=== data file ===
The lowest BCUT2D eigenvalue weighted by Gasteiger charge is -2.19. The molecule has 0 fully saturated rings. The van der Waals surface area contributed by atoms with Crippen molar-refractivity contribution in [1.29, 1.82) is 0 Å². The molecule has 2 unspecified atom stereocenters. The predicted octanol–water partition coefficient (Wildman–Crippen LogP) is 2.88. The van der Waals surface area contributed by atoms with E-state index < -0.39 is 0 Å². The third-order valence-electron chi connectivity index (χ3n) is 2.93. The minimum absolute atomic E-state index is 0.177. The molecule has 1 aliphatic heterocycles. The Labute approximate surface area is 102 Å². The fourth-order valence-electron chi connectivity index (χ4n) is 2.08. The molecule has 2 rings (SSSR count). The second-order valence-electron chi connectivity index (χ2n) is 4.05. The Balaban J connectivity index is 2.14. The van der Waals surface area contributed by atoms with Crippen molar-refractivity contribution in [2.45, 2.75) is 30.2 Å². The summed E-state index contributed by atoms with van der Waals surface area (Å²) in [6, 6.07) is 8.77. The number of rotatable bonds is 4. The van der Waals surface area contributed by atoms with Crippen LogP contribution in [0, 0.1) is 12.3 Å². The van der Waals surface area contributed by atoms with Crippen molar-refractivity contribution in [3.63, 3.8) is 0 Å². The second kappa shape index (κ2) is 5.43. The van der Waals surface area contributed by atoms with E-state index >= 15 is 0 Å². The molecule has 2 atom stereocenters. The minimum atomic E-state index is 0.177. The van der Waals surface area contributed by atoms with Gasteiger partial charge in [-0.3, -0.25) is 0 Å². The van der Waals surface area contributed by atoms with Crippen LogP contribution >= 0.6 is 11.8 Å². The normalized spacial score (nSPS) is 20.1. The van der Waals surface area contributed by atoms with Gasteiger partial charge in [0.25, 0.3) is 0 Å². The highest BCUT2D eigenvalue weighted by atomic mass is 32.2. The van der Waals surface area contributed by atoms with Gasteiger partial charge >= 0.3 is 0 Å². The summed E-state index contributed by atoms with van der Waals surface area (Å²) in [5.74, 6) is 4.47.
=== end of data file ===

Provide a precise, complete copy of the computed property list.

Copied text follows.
The lowest BCUT2D eigenvalue weighted by Gasteiger charge is -2.19. The molecule has 0 fully saturated rings. The van der Waals surface area contributed by atoms with Crippen molar-refractivity contribution in [1.29, 1.82) is 0 Å². The molecule has 2 unspecified atom stereocenters. The predicted octanol–water partition coefficient (Wildman–Crippen LogP) is 2.88. The van der Waals surface area contributed by atoms with E-state index < -0.39 is 0 Å². The third-order valence-electron chi connectivity index (χ3n) is 2.93. The minimum absolute atomic E-state index is 0.177. The molecule has 1 aliphatic heterocycles. The Labute approximate surface area is 102 Å². The fourth-order valence-electron chi connectivity index (χ4n) is 2.08. The molecule has 2 rings (SSSR count). The second-order valence-electron chi connectivity index (χ2n) is 4.05. The Balaban J connectivity index is 2.14. The van der Waals surface area contributed by atoms with Crippen molar-refractivity contribution in [2.45, 2.75) is 30.2 Å². The summed E-state index contributed by atoms with van der Waals surface area (Å²) in [6, 6.07) is 8.77. The number of rotatable bonds is 4. The van der Waals surface area contributed by atoms with Crippen LogP contribution in [0, 0.1) is 12.3 Å². The van der Waals surface area contributed by atoms with Crippen molar-refractivity contribution in [3.63, 3.8) is 0 Å². The second kappa shape index (κ2) is 5.43. The van der Waals surface area contributed by atoms with E-state index >= 15 is 0 Å². The molecule has 2 atom stereocenters. The minimum atomic E-state index is 0.177. The van der Waals surface area contributed by atoms with Gasteiger partial charge in [-0.3, -0.25) is 0 Å². The van der Waals surface area contributed by atoms with Crippen LogP contribution >= 0.6 is 11.8 Å². The normalized spacial score (nSPS) is 20.1. The van der Waals surface area contributed by atoms with Gasteiger partial charge in [0.25, 0.3) is 0 Å². The highest BCUT2D eigenvalue weighted by atomic mass is 32.2. The van der Waals surface area contributed by atoms with Gasteiger partial charge >= 0.3 is 0 Å². The summed E-state index contributed by atoms with van der Waals surface area (Å²) in [5.74, 6) is 4.47.